America’s Calling: A Summary of the Social History of the Telephone
November 9, 2012 § Leave a comment
For the past
two three weeks (thanks a lot, Sandy), my New Media’s Past and Future class has focused on the history of telephony. As frustrating as it was, the Hurricane That Ate Week Nine actually gave us a great deal to talk about re: similar, particularly in relation to the process by which the telephone became an “anonymous” technology. This connected nicely to discussions of the storm, since technologies that are normally invisible (the telephone, internet, even good old electricity) were very apparent during the hurricane, if only in their absence. It was, in other words, an extremely annoying, anxiety-inducing week-long teachable moment. For the sake of morale, I will call that a silver lining.
The primary reading for this unit was Claude Fischer’s America Calling: A Social History of the Telephone to 1940. I’ve posted a summary of the book’s main argument –along with some relevant clips and images — here. First, a sneak peek!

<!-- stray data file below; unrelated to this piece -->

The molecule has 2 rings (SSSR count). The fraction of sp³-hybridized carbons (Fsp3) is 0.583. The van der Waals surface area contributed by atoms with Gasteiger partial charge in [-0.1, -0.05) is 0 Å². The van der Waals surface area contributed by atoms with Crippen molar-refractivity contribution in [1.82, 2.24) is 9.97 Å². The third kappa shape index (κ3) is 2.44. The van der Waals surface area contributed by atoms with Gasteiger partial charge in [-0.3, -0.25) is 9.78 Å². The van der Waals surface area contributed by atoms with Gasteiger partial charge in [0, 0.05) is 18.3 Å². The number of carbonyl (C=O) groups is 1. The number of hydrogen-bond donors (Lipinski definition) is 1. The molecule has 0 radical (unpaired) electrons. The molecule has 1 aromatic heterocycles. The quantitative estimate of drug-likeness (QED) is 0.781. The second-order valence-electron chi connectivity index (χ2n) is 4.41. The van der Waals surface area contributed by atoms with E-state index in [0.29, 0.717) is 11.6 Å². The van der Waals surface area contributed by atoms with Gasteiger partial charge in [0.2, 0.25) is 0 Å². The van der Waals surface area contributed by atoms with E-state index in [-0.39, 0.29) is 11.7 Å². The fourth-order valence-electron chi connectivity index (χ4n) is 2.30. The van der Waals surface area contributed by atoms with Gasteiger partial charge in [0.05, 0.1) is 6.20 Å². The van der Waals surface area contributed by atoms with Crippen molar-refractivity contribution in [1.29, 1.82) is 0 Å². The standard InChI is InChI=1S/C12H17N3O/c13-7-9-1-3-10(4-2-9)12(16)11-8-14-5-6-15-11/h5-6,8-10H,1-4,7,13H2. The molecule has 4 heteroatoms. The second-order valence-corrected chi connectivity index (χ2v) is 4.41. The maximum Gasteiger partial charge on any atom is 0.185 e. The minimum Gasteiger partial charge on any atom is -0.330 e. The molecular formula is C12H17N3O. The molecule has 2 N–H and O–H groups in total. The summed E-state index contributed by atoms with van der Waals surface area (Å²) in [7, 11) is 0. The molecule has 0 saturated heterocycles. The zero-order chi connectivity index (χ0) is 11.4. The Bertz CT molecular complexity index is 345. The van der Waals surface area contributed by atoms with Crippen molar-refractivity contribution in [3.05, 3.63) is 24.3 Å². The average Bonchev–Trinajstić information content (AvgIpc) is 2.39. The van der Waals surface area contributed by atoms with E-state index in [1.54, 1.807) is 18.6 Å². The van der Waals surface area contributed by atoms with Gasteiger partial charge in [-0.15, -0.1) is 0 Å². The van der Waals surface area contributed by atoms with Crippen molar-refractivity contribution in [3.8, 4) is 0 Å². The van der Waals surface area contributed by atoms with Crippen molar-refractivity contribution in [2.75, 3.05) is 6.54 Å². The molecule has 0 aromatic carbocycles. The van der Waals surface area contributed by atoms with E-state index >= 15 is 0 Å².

One of the things people tend to assume about established technologies is that they’re not making any assumptions. Knowing how to use a telephone is such an obvious thing, people think, if they ever bother thinking about the telephone at all, because why would they, it’s such a natural part of human life, right? WRONG, says Claude Fischer, who reminds us in America Calling: A Social History of the Telephone to 1940 that the telephone was something people had to learn, which itself was something the people selling the telephone had to teach, and later something advertisers and marketers had react to when people began adopting the new technologies in unexpected ways.
Happy helloing, everyone!
Tagged: america calling, claude fischer, history of telephone sexist, hurricane sandy, NYU new media's past and future, social history of telephone, telephone history, why do we say hello on the telephone
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